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Pew: Voting Changes In Colorado Brought Down Cost

Andrew Nixon / Capital Public Radio / File

File: Voters choose their candidates at the polls during an election in 2014.

Andrew Nixon / Capital Public Radio / File

A new report from the Pew Charitable Trusts suggests election changes in Colorado that are drawing interest from California leaders have made voting easier while reducing costs.

Under a 2013 law, Colorado mails ballots to all registered voters. Voters can also register on the day of the election and cast ballots in-person at any polling location in their county, instead of only their local precinct.

David Becker, election initiatives director at Pew, says the changes reduced the state’s reliance on provisional ballots, which have a greater chance of being rejected and can drive up cost.

"Colorado saw reduction of nearly 98 percent of provisional ballots that they offered, as a result of this new election system, [which is] very similar to what California is considering," Becker says.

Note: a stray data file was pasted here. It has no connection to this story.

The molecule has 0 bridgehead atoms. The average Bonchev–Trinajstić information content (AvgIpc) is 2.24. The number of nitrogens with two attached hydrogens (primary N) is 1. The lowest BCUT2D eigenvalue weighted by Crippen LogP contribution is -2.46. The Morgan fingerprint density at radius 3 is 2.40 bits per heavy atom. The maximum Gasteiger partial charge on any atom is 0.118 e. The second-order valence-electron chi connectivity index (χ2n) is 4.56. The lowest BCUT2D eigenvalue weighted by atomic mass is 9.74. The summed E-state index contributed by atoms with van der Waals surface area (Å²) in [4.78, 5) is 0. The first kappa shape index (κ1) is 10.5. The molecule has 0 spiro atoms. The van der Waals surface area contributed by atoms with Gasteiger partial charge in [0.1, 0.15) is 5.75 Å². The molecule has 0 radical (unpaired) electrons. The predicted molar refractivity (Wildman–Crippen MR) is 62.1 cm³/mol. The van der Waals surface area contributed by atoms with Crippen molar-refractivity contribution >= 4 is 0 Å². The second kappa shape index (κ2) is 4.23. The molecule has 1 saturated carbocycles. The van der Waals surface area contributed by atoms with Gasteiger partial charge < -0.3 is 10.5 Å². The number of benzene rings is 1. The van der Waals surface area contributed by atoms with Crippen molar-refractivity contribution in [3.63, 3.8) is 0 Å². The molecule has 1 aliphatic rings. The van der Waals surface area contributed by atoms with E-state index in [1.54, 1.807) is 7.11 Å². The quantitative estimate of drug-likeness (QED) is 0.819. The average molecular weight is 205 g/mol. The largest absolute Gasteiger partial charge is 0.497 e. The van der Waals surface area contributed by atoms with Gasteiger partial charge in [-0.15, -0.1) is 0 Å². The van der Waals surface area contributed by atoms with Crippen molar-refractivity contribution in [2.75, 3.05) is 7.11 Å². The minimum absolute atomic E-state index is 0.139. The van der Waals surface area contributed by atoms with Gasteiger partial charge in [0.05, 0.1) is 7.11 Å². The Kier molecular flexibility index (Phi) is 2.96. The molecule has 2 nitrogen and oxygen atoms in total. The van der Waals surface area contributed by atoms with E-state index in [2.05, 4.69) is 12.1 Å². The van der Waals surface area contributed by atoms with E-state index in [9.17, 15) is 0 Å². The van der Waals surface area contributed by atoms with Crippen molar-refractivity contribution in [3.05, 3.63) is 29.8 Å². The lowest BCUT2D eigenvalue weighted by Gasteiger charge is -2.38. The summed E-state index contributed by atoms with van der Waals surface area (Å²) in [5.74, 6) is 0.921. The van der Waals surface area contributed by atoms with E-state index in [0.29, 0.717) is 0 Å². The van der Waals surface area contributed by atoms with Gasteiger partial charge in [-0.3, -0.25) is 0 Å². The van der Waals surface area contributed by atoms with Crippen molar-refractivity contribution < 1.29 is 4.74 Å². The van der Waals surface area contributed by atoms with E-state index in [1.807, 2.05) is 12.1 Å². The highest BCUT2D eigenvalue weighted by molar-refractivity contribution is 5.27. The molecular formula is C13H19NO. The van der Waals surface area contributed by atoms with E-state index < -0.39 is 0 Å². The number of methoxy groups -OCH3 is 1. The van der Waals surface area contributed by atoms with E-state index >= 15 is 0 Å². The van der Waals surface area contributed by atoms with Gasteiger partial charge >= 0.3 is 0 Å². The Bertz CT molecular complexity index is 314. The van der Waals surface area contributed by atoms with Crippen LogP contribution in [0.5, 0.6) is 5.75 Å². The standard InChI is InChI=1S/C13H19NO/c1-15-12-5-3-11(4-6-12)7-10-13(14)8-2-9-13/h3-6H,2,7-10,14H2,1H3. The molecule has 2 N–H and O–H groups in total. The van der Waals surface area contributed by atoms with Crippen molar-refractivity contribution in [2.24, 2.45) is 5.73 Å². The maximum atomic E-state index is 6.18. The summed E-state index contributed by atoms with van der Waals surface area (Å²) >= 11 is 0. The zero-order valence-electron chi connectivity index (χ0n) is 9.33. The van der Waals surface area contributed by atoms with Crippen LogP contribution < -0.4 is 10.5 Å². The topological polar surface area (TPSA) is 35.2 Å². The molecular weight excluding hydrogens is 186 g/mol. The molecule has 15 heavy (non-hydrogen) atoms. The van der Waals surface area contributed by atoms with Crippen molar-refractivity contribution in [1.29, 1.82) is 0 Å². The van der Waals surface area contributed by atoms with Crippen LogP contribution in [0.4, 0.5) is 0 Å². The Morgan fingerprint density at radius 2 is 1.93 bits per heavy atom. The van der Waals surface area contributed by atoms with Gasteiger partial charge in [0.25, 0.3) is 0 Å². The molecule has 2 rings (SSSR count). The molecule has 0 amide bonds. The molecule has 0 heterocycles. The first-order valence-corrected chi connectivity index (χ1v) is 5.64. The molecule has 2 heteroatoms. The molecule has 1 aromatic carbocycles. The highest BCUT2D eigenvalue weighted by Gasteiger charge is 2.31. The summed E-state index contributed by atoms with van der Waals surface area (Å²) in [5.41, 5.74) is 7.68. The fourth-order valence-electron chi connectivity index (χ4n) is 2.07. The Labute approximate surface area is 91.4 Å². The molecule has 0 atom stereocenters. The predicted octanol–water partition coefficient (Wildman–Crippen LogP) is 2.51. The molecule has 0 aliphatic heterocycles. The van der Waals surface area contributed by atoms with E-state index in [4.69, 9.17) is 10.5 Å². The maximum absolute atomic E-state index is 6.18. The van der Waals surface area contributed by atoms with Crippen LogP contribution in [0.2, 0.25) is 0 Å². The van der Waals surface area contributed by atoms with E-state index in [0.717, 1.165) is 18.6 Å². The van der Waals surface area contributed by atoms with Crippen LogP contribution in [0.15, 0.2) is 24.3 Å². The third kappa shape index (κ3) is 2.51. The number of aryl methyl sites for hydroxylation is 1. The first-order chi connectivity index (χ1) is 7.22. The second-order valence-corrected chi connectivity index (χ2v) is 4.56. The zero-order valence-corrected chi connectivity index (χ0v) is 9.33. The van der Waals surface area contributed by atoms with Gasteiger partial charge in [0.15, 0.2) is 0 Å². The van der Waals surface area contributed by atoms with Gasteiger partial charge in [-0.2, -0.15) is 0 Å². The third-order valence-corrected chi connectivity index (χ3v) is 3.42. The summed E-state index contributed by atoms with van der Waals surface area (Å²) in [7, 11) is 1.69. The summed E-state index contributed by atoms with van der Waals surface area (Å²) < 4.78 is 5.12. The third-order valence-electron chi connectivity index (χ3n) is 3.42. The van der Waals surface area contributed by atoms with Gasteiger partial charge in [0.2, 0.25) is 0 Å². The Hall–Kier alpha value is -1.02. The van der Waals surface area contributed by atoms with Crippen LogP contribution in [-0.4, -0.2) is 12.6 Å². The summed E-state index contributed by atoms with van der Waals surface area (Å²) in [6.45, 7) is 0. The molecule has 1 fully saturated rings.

The report finds each vote in Colorado’s 2014 general election cost the state under $10, down from nearly $16 in 2008.

"We need to look at additional data over some more elections," Becker says. "But initial data seems to suggest a very good impact on cost."

The California Secretary of State, as well as some lawmakers and county election officials, have called for adopting a system similar to Colorado’s.

The Secretary of State expects legislation, which passed the state Assembly last year, to come up again this year.

Ben Bradford

Former State Government Reporter

As the State Government Reporter, Ben covered California politics, policy and the interaction between the two. He previously reported on local and state politics, business, energy, and environment for WFAE in Charlotte, North Carolina.  Read Full Bio 

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